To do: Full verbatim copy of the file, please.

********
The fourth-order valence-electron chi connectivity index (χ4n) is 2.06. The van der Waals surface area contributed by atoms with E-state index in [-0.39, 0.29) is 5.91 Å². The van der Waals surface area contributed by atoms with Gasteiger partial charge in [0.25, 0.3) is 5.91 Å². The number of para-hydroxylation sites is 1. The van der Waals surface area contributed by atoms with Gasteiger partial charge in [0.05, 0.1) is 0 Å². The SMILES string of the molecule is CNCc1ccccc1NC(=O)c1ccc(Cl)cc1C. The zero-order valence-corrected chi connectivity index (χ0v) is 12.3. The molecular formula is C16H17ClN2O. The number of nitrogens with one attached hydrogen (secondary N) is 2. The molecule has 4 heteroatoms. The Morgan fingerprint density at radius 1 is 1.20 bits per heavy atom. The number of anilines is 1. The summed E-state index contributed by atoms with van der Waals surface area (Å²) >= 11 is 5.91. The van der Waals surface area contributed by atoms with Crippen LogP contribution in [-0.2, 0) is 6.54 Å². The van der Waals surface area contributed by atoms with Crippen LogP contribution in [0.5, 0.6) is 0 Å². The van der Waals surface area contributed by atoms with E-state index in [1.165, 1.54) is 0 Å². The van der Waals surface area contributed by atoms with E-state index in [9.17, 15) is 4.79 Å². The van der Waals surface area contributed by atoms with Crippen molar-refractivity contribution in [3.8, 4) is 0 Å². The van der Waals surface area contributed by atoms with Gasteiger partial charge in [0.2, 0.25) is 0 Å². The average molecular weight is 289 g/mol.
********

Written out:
The fourth-order valence-electron chi connectivity index (χ4n) is 2.06. The van der Waals surface area contributed by atoms with E-state index in [-0.39, 0.29) is 5.91 Å². The van der Waals surface area contributed by atoms with Gasteiger partial charge in [0.25, 0.3) is 5.91 Å². The number of para-hydroxylation sites is 1. The van der Waals surface area contributed by atoms with Gasteiger partial charge in [0.05, 0.1) is 0 Å². The SMILES string of the molecule is CNCc1ccccc1NC(=O)c1ccc(Cl)cc1C. The zero-order valence-corrected chi connectivity index (χ0v) is 12.3. The molecular formula is C16H17ClN2O. The number of nitrogens with one attached hydrogen (secondary N) is 2. The molecule has 4 heteroatoms. The Morgan fingerprint density at radius 1 is 1.20 bits per heavy atom. The number of anilines is 1. The summed E-state index contributed by atoms with van der Waals surface area (Å²) >= 11 is 5.91. The van der Waals surface area contributed by atoms with Crippen LogP contribution in [-0.2, 0) is 6.54 Å². The van der Waals surface area contributed by atoms with Crippen LogP contribution in [0.5, 0.6) is 0 Å². The van der Waals surface area contributed by atoms with E-state index in [1.165, 1.54) is 0 Å². The van der Waals surface area contributed by atoms with E-state index in [9.17, 15) is 4.79 Å². The van der Waals surface area contributed by atoms with Crippen molar-refractivity contribution in [3.8, 4) is 0 Å². The van der Waals surface area contributed by atoms with Gasteiger partial charge in [0.2, 0.25) is 0 Å². The average molecular weight is 289 g/mol.